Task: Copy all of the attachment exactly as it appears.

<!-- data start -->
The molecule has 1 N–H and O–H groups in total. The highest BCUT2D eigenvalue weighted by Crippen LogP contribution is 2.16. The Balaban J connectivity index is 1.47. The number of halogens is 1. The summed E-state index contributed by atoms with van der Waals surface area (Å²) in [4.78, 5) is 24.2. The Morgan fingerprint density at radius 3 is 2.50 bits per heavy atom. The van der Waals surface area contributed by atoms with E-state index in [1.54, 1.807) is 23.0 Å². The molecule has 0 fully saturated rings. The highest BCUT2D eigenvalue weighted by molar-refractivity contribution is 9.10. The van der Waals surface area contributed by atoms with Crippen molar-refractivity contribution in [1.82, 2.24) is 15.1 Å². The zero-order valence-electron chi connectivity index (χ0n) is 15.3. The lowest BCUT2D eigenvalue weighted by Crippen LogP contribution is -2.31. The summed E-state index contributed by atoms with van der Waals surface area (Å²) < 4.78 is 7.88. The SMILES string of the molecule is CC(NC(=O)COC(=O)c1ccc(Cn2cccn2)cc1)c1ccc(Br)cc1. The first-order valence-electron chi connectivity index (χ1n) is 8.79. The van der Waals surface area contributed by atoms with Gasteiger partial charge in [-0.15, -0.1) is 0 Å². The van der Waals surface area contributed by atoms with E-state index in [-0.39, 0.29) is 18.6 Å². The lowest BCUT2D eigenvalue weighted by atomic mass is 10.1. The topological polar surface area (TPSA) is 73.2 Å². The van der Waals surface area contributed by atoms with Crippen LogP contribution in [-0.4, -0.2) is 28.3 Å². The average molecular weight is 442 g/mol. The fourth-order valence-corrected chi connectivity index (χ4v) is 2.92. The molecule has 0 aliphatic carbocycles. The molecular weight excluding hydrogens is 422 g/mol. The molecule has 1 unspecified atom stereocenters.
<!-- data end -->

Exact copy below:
The molecule has 1 N–H and O–H groups in total. The highest BCUT2D eigenvalue weighted by Crippen LogP contribution is 2.16. The Balaban J connectivity index is 1.47. The number of halogens is 1. The summed E-state index contributed by atoms with van der Waals surface area (Å²) in [4.78, 5) is 24.2. The Morgan fingerprint density at radius 3 is 2.50 bits per heavy atom. The van der Waals surface area contributed by atoms with E-state index in [1.54, 1.807) is 23.0 Å². The molecule has 0 fully saturated rings. The highest BCUT2D eigenvalue weighted by molar-refractivity contribution is 9.10. The van der Waals surface area contributed by atoms with Crippen molar-refractivity contribution in [1.82, 2.24) is 15.1 Å². The zero-order valence-electron chi connectivity index (χ0n) is 15.3. The lowest BCUT2D eigenvalue weighted by Crippen LogP contribution is -2.31. The summed E-state index contributed by atoms with van der Waals surface area (Å²) < 4.78 is 7.88. The SMILES string of the molecule is CC(NC(=O)COC(=O)c1ccc(Cn2cccn2)cc1)c1ccc(Br)cc1. The first-order valence-electron chi connectivity index (χ1n) is 8.79. The van der Waals surface area contributed by atoms with Gasteiger partial charge in [-0.15, -0.1) is 0 Å². The van der Waals surface area contributed by atoms with E-state index in [-0.39, 0.29) is 18.6 Å². The lowest BCUT2D eigenvalue weighted by atomic mass is 10.1. The topological polar surface area (TPSA) is 73.2 Å². The van der Waals surface area contributed by atoms with Crippen LogP contribution in [-0.4, -0.2) is 28.3 Å². The average molecular weight is 442 g/mol. The fourth-order valence-corrected chi connectivity index (χ4v) is 2.92. The molecule has 0 aliphatic carbocycles. The molecular weight excluding hydrogens is 422 g/mol. The molecule has 1 unspecified atom stereocenters.